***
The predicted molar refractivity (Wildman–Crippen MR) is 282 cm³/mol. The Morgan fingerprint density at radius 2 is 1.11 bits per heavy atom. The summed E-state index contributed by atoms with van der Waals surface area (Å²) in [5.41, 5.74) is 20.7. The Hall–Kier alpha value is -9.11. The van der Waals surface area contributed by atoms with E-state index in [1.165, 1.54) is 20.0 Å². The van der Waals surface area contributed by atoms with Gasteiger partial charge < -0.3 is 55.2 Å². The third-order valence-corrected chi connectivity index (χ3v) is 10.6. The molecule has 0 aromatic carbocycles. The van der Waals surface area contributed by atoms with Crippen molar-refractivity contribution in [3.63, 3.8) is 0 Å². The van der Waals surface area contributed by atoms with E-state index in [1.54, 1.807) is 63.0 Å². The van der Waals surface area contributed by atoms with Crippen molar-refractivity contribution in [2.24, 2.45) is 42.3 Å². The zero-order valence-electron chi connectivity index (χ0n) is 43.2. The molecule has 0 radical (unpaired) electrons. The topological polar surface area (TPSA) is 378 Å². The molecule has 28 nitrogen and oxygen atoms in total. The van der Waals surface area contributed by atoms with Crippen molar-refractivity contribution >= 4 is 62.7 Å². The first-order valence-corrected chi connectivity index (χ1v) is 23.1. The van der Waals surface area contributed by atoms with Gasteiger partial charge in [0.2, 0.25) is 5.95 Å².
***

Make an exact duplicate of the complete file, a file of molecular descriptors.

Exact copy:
The predicted molar refractivity (Wildman–Crippen MR) is 282 cm³/mol. The Morgan fingerprint density at radius 2 is 1.11 bits per heavy atom. The summed E-state index contributed by atoms with van der Waals surface area (Å²) in [5.41, 5.74) is 20.7. The Hall–Kier alpha value is -9.11. The van der Waals surface area contributed by atoms with E-state index in [1.165, 1.54) is 20.0 Å². The van der Waals surface area contributed by atoms with Gasteiger partial charge < -0.3 is 55.2 Å². The third-order valence-corrected chi connectivity index (χ3v) is 10.6. The molecule has 0 aromatic carbocycles. The van der Waals surface area contributed by atoms with Crippen molar-refractivity contribution in [3.63, 3.8) is 0 Å². The van der Waals surface area contributed by atoms with E-state index in [1.54, 1.807) is 63.0 Å². The van der Waals surface area contributed by atoms with Crippen molar-refractivity contribution in [2.24, 2.45) is 42.3 Å². The zero-order valence-electron chi connectivity index (χ0n) is 43.2. The molecule has 0 radical (unpaired) electrons. The topological polar surface area (TPSA) is 378 Å². The molecule has 28 nitrogen and oxygen atoms in total. The van der Waals surface area contributed by atoms with Crippen molar-refractivity contribution >= 4 is 62.7 Å². The first-order valence-corrected chi connectivity index (χ1v) is 23.1. The van der Waals surface area contributed by atoms with Gasteiger partial charge in [0.2, 0.25) is 5.95 Å².